Owner: H.L. and J.B. McQueen
Source Type: Images
Henri Pittier's Ensayo sobre las plantas usuales de Costa Rica (1908) was one of many national floras (books about plants) sponsored by Latin American countries circa 1885-1935. Prior to this time, the best works on Latin American plants were made by European specialists who traveled to the region to extract natural knowledge and publicize it in Europe. Costa Rica was one of the first Latin American countries to create national floras, works that categorized plant life by national boundaries and sought to make plants known and useful to the nation. Just as fin-de-siecle nations increased the state's power to observe and classify its citizens (see the Criminology topic for more on this) so too did governments try to bring nature into the national political and economic systems.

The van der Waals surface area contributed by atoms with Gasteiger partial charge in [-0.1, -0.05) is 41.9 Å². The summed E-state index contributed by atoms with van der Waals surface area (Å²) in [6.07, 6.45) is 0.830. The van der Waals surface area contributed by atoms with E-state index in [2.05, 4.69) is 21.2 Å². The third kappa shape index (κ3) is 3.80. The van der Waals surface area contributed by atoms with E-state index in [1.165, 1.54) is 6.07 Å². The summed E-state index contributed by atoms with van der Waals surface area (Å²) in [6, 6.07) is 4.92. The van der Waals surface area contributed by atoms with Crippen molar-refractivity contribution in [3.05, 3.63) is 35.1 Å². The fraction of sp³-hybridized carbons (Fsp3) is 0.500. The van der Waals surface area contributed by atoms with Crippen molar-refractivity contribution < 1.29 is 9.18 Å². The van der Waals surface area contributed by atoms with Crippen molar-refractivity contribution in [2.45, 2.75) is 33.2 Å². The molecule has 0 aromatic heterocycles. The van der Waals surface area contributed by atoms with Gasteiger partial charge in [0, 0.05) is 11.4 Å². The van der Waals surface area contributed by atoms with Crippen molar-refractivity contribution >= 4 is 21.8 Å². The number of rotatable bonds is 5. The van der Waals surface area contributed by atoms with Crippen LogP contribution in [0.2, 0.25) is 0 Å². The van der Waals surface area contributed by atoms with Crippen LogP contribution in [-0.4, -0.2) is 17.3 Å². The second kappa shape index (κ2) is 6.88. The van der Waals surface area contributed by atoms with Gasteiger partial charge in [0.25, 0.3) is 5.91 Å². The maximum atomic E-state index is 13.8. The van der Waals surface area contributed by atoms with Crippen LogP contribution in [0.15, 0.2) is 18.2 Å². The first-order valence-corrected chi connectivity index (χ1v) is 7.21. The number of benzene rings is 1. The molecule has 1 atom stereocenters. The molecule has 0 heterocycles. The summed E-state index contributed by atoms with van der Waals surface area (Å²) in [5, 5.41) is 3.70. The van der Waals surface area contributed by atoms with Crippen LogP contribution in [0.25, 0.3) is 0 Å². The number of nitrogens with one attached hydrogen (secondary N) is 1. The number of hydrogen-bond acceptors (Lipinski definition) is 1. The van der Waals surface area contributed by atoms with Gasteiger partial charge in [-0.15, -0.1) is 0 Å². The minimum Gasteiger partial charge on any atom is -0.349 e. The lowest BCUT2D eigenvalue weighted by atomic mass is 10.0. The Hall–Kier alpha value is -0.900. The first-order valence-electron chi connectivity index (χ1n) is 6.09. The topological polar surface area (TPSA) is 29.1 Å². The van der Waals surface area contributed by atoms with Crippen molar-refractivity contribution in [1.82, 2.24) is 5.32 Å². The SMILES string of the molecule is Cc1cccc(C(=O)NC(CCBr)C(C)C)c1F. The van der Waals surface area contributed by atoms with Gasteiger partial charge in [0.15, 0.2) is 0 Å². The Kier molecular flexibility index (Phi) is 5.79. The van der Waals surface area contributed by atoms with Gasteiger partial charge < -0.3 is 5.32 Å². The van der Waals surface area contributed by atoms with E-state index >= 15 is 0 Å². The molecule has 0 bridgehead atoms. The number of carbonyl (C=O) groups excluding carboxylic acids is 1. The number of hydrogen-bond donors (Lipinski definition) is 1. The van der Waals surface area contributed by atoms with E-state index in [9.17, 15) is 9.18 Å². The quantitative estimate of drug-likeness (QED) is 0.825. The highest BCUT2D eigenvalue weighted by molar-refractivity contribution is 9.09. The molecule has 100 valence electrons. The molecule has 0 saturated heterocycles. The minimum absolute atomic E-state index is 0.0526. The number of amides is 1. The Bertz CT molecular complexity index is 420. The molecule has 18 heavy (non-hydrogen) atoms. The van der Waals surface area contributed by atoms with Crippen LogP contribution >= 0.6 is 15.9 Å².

These national floras were both works of botany and lists of known and potential economic resources. They were not, then, purely "scientific" but sought to apply botany as a useful science. For example, the second page of this source describes medicinal plants and the third describes some ways that cacao could bolster the Costa Rican economy.
Pittier, a Swiss naturalist, was one of several foreign experts invited by Latin American countries to survey and study their natural resources and set up scientific institutions that would encourage and facilitate the sciences. Although Pittier's Instituto Fisico-geografico was short lived (see the Museums topic), he did produce three major floras for Costa Rica as well as several maps and ethnographic studies.
Reference: McCook, Stuart George. States of Nature: Science, Agriculture, and Environment in the Spanish Caribbean, 1760-1940. Austin: University of Texas Press, 2002.
CITATION: Pittier, Henri. Ensayo sobre las plantas usuales de Costa Rica. Washington, D.C.: H.L. and J.B. McQueen, 1908.
DIGITAL ID: 12113